Nick Saban is no stranger to Washington, D.C. His visits are usually from being honored by the President of the United States as NCAA football national champions, but his most recent trip was all business. Saban, along with SEC commissioner Greg Sankey and a group representing the SEC made up of SEC coaches, university presidents and athletic directors, visited the nation's capital hoping to get some assistance in regulating and balancing name image and likeness (NIL).

Currently, NIL regulations vary from state to state, allowing some states to hold a competitive advantage over others. This advantage has caught the attention of Saban as well as others in the SEC, knowing that something must be done so that the SEC doesn’t fall behind other conferences and states because of the lack of NIL regulations.

Some Saban critics believe he is complaining and scared he won’t be able to keep up, but over the last two years that NIL has played a key role in recruiting, Saban has not missed a beat. Saban’s goal for this trip to Washington, D.C. was to provide information and get help setting up a plan to regulate NIL so that college football can retain competitive balance.

“I don’t know exactly what the answer is, but I think if we can get more people aware of what the issues are for them to have input on how we can sort of create a model that would help create some competitive balance but still give people opportunities to use their name, image and likeness to earn, I think, will be a good thing,” Saban said.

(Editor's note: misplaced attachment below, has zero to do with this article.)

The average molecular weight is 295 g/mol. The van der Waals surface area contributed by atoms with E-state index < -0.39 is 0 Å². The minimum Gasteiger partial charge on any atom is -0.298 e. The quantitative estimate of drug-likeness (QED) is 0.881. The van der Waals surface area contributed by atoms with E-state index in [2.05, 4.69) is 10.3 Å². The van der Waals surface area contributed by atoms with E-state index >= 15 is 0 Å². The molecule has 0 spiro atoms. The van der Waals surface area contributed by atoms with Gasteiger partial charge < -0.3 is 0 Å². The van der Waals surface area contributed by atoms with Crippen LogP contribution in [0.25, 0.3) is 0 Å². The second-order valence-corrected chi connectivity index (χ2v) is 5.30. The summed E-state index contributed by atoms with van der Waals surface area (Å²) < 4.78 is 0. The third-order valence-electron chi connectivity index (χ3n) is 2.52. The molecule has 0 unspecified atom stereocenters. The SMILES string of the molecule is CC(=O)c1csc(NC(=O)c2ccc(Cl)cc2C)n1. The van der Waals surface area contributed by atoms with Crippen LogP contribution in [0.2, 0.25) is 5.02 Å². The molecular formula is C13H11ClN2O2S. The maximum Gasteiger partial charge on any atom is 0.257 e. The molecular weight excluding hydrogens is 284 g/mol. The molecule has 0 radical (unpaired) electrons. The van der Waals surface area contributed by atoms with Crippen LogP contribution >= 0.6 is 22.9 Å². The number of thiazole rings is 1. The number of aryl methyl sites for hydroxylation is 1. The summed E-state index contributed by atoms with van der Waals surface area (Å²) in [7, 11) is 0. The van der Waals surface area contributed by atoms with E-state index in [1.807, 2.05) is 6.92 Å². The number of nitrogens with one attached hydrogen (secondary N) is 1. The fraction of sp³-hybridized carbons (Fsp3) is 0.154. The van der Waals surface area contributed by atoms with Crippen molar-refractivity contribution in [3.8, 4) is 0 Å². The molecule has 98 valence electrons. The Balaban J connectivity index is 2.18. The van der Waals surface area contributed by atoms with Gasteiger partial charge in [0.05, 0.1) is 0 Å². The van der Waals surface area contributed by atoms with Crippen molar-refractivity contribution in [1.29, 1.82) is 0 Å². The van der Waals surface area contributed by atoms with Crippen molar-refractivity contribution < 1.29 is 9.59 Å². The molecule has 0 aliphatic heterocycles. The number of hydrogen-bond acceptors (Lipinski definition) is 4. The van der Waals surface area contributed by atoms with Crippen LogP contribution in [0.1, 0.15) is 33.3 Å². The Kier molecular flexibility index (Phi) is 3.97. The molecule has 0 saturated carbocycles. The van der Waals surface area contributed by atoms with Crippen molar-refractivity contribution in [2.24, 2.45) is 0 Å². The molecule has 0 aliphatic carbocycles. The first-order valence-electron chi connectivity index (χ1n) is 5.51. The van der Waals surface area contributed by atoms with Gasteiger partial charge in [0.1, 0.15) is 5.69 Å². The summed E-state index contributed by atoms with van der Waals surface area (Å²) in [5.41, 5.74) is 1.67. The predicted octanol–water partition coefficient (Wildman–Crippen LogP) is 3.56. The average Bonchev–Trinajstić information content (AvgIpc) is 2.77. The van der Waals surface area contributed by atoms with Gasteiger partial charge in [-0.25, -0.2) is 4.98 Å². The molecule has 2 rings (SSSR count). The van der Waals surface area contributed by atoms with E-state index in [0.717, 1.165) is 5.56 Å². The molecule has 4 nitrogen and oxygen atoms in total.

On Thursday, Saban and Sankey started their morning meeting with U.S. Sen. Katie Britt (R-Montgomery) in what she described on her Twitter as a "great" meeting.

Twitter Sen Kate Britt with Saban Alabama News

Former Auburn football coach and now U.S. Sen. Tommy Tuberville (R-Auburn) was also a part of the meeting in hopes of fixing the broken NIL system, and like Britt, he also took the time and posed for a photo with his good friend Nick Saban.

Twitter Sen Tuberville with Saban Alabama News

While no firm solutions have come out of the meetings, Saban and the rest of the SEC hope to get some help from Congress to regulate NIL while both know that something must be done quickly with another football season right around the corner.

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